Grade 4 focuses on states and regions and the state of Wisconsin. For more information see: http://www.dpi.state.wi.us/standards/
Students in Wisconsin will learn about geography through the study of the relationships among people, places, and environments. They will identify latitude, longitude, equator, hemispheres, grid, key and scale on maps and globes, develop a mental map of Wisconsin and the U.S., describe the movement of people, ideas and goods within Wisconsin and across regions and explain how people adapt to their environment, as well as use natural resources.
Students in Wisconsin will learn about the history of Wisconsin, the United States, and the world, examining change and continuity over time in order to develop historical perspective, explain historical relationships, and analyze issues that affect the present and the future. They will show how Wisconsin’s historical and cultural events relate to those of the nation, identify what brought people to settle in Wisconsin, identify events that led to the settlement of the nation and state, and explain the history and culture of the American Indian nations in Wisconsin.
Students in Wisconsin will learn about political science and acquire the knowledge of political systems necessary for developing individual civic responsibility by studying the history and contemporary uses of power, authority, and governance. They will explain how families, schools and other groups in the state set rules of behavior and how various behaviors promote or hinder cooperation and how citizens can participate in state government.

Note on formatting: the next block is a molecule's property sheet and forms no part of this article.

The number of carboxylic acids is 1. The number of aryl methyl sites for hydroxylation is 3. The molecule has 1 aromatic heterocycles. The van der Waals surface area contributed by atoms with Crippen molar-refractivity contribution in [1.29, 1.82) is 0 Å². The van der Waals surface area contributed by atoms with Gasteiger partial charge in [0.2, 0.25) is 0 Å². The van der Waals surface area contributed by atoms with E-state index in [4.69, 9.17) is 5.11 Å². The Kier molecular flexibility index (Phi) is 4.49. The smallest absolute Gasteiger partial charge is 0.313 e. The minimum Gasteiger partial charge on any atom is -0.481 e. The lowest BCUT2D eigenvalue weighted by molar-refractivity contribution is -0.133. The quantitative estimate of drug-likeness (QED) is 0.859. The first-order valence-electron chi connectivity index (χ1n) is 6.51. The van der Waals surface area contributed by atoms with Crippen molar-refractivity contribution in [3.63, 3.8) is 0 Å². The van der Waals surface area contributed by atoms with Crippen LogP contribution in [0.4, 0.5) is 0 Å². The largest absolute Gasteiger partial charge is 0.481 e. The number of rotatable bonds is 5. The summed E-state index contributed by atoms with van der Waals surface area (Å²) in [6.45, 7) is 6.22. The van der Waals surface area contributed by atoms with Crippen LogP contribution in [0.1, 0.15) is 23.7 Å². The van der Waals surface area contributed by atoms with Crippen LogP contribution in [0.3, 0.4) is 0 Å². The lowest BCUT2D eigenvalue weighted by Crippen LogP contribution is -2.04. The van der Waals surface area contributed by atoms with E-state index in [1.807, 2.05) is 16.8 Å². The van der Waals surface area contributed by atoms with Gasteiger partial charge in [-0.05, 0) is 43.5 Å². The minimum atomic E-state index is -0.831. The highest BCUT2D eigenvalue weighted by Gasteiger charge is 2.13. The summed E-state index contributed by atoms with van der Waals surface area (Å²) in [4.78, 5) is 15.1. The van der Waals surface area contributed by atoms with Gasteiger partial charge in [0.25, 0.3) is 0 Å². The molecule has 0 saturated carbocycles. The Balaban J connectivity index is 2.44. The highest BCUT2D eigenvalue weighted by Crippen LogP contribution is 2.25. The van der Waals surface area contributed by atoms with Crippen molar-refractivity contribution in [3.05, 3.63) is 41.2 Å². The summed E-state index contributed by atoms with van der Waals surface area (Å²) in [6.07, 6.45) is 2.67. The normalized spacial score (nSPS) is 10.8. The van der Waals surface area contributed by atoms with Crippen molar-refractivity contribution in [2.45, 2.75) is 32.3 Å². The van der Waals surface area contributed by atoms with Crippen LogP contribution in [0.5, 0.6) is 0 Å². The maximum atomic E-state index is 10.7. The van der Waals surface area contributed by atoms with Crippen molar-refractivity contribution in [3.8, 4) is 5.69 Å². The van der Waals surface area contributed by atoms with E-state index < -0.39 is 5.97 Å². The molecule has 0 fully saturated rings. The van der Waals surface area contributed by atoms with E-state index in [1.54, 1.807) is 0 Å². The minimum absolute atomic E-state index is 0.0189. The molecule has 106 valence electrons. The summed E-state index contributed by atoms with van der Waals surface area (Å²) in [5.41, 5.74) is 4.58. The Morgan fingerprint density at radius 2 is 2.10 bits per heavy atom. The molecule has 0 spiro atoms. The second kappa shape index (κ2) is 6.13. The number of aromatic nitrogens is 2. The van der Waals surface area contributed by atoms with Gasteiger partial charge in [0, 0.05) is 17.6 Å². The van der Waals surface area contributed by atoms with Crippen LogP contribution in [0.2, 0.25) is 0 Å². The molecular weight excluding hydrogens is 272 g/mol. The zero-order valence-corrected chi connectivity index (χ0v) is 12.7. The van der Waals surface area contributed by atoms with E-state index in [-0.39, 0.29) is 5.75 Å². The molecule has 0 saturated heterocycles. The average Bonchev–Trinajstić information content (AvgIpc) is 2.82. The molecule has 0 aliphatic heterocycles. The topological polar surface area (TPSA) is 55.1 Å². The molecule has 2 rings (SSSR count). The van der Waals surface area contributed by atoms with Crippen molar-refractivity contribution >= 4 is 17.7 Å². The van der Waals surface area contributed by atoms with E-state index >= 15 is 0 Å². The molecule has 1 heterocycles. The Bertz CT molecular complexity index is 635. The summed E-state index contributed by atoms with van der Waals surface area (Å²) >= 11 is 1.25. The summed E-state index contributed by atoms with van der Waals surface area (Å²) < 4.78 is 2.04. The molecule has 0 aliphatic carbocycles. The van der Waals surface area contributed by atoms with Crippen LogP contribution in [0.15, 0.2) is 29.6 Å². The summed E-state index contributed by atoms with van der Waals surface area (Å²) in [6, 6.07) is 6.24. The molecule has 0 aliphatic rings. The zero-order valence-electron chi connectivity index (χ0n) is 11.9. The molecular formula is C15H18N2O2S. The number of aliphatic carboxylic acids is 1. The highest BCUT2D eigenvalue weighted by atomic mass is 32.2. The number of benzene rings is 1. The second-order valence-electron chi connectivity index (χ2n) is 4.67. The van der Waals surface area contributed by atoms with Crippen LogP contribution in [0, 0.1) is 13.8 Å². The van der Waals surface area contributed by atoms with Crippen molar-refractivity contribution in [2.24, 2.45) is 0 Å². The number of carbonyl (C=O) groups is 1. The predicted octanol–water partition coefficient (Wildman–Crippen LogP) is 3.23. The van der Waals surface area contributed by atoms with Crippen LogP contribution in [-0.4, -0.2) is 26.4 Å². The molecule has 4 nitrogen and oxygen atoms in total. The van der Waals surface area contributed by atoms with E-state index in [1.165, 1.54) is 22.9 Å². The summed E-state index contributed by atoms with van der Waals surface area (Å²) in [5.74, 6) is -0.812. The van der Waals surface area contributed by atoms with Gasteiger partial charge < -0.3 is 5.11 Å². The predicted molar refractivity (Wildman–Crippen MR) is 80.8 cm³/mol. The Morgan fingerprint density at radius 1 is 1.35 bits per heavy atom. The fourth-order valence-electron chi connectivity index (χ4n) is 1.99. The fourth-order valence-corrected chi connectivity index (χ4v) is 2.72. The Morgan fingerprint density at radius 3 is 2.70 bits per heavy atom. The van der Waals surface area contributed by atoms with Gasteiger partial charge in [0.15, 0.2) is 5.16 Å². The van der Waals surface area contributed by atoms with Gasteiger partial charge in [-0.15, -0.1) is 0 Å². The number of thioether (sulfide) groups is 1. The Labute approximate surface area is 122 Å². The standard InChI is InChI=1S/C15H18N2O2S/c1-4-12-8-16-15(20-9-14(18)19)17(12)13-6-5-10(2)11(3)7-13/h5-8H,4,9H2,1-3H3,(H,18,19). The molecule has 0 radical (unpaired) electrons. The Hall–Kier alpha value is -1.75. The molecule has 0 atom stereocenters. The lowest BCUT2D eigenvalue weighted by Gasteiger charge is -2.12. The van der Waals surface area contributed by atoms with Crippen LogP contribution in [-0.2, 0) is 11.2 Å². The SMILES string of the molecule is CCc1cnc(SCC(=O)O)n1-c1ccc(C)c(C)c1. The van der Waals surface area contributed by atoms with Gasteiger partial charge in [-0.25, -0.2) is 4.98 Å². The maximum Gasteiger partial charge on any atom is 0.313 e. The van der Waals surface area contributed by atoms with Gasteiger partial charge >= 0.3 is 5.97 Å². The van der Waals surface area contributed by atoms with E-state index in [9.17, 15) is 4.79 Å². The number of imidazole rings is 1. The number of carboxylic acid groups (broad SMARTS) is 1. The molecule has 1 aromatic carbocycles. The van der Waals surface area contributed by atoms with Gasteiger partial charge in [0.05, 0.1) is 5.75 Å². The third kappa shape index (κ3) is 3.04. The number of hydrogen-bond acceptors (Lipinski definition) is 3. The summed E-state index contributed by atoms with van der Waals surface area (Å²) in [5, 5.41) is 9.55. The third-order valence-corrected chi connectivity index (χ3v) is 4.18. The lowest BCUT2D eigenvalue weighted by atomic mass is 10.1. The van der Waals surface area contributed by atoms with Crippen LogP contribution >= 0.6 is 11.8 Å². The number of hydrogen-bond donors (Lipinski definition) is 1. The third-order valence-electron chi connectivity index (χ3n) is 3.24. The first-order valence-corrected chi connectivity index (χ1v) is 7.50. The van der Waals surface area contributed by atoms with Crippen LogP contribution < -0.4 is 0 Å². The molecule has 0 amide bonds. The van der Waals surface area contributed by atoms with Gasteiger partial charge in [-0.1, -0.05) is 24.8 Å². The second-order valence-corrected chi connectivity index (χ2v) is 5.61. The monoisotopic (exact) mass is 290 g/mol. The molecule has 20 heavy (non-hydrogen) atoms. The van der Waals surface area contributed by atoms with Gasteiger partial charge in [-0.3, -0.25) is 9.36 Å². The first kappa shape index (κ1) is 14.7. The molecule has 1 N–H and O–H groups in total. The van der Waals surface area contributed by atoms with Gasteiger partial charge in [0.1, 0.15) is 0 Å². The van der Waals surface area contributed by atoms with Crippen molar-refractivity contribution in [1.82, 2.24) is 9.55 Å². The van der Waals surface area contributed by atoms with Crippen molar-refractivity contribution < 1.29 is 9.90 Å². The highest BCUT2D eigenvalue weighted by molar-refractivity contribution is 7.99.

Students in Wisconsin will learn about production, distribution, exchange, and consumption so that they can make informed economic decisions. They will describe a region’s economic specialization, markets, use of productive resources, and goods and services, identify and locate resources and products within the state, understand how supply and demand determine prices, and how prices affect personal economic decisions.
Students in Wisconsin will learn about the behavioral sciences by exploring concepts from the discipline of sociology, the study of the interactions among individuals, groups, and institutions; the discipline of psychology, the study of factors that influence individual identity and learning; and the discipline of anthropology, the study of cultures in various times and settings. They will explain how family, neighborhood, personal interests, languages, likes and dislikes, and accomplishments affect individual identity and development.